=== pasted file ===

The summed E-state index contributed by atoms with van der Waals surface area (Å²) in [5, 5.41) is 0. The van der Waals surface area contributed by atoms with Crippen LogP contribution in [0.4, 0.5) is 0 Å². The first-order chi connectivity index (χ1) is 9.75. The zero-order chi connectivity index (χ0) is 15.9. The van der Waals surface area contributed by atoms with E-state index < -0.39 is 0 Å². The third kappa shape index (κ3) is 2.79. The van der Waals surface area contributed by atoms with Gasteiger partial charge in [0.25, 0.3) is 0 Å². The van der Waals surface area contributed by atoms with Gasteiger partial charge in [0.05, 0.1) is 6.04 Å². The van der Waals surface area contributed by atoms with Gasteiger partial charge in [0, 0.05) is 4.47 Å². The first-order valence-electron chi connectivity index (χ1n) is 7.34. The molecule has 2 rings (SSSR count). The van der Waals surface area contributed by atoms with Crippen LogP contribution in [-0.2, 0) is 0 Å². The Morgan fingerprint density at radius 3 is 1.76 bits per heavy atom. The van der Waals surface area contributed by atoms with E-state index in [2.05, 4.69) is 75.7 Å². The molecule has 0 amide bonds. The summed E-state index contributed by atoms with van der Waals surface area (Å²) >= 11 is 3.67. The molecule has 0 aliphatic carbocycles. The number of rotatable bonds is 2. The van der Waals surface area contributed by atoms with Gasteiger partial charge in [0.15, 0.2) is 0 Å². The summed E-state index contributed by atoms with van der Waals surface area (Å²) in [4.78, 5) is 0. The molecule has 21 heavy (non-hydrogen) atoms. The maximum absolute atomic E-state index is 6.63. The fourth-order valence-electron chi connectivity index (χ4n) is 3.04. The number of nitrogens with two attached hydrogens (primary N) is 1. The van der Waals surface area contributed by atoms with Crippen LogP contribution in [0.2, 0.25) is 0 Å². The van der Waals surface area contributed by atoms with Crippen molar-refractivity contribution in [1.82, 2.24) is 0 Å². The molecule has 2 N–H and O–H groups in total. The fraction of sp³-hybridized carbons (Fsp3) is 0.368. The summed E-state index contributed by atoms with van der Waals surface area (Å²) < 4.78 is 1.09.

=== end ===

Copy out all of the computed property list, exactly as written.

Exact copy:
The summed E-state index contributed by atoms with van der Waals surface area (Å²) in [5, 5.41) is 0. The van der Waals surface area contributed by atoms with Crippen LogP contribution in [0.4, 0.5) is 0 Å². The first-order chi connectivity index (χ1) is 9.75. The zero-order chi connectivity index (χ0) is 15.9. The van der Waals surface area contributed by atoms with E-state index < -0.39 is 0 Å². The third kappa shape index (κ3) is 2.79. The van der Waals surface area contributed by atoms with Gasteiger partial charge in [0.25, 0.3) is 0 Å². The van der Waals surface area contributed by atoms with Gasteiger partial charge in [0.05, 0.1) is 6.04 Å². The van der Waals surface area contributed by atoms with Gasteiger partial charge in [0, 0.05) is 4.47 Å². The first-order valence-electron chi connectivity index (χ1n) is 7.34. The molecule has 2 rings (SSSR count). The van der Waals surface area contributed by atoms with Crippen LogP contribution in [-0.2, 0) is 0 Å². The Morgan fingerprint density at radius 3 is 1.76 bits per heavy atom. The van der Waals surface area contributed by atoms with E-state index in [2.05, 4.69) is 75.7 Å². The molecule has 0 amide bonds. The summed E-state index contributed by atoms with van der Waals surface area (Å²) >= 11 is 3.67. The molecule has 0 aliphatic carbocycles. The number of rotatable bonds is 2. The van der Waals surface area contributed by atoms with Gasteiger partial charge in [0.15, 0.2) is 0 Å². The summed E-state index contributed by atoms with van der Waals surface area (Å²) in [4.78, 5) is 0. The molecule has 21 heavy (non-hydrogen) atoms. The maximum absolute atomic E-state index is 6.63. The fourth-order valence-electron chi connectivity index (χ4n) is 3.04. The number of nitrogens with two attached hydrogens (primary N) is 1. The van der Waals surface area contributed by atoms with Crippen LogP contribution in [0.2, 0.25) is 0 Å². The van der Waals surface area contributed by atoms with Crippen molar-refractivity contribution in [1.82, 2.24) is 0 Å². The molecule has 2 N–H and O–H groups in total. The fraction of sp³-hybridized carbons (Fsp3) is 0.368. The summed E-state index contributed by atoms with van der Waals surface area (Å²) < 4.78 is 1.09.